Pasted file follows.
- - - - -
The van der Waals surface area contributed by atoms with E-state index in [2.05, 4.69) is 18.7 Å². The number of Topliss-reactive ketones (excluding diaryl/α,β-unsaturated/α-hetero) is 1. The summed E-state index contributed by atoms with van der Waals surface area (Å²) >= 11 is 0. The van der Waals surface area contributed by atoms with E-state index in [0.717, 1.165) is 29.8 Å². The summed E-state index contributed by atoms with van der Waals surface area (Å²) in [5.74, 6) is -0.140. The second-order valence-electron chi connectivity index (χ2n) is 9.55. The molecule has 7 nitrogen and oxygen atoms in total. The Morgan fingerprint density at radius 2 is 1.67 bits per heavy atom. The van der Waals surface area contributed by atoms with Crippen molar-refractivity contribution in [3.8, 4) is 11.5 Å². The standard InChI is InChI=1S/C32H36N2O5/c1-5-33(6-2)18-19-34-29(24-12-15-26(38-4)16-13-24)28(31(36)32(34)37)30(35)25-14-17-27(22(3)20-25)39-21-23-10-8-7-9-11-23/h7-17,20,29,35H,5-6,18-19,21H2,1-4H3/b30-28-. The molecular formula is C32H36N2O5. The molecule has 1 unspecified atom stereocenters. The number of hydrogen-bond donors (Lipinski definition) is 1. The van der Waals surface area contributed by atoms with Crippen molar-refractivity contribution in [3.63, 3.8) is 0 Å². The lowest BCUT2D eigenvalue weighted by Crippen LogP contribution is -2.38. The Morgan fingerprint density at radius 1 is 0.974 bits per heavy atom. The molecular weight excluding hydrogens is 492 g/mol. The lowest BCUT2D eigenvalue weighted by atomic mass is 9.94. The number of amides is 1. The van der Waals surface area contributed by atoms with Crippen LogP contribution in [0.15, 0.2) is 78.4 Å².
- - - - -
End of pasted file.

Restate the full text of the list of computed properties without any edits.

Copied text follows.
The van der Waals surface area contributed by atoms with E-state index in [2.05, 4.69) is 18.7 Å². The number of Topliss-reactive ketones (excluding diaryl/α,β-unsaturated/α-hetero) is 1. The summed E-state index contributed by atoms with van der Waals surface area (Å²) >= 11 is 0. The van der Waals surface area contributed by atoms with E-state index in [0.717, 1.165) is 29.8 Å². The summed E-state index contributed by atoms with van der Waals surface area (Å²) in [5.74, 6) is -0.140. The second-order valence-electron chi connectivity index (χ2n) is 9.55. The molecule has 7 nitrogen and oxygen atoms in total. The Morgan fingerprint density at radius 2 is 1.67 bits per heavy atom. The van der Waals surface area contributed by atoms with Crippen molar-refractivity contribution in [3.8, 4) is 11.5 Å². The standard InChI is InChI=1S/C32H36N2O5/c1-5-33(6-2)18-19-34-29(24-12-15-26(38-4)16-13-24)28(31(36)32(34)37)30(35)25-14-17-27(22(3)20-25)39-21-23-10-8-7-9-11-23/h7-17,20,29,35H,5-6,18-19,21H2,1-4H3/b30-28-. The molecular formula is C32H36N2O5. The molecule has 1 unspecified atom stereocenters. The number of hydrogen-bond donors (Lipinski definition) is 1. The van der Waals surface area contributed by atoms with Crippen molar-refractivity contribution in [3.63, 3.8) is 0 Å². The lowest BCUT2D eigenvalue weighted by Crippen LogP contribution is -2.38. The Morgan fingerprint density at radius 1 is 0.974 bits per heavy atom. The molecular weight excluding hydrogens is 492 g/mol. The lowest BCUT2D eigenvalue weighted by atomic mass is 9.94. The number of amides is 1. The van der Waals surface area contributed by atoms with Crippen LogP contribution in [0.15, 0.2) is 78.4 Å².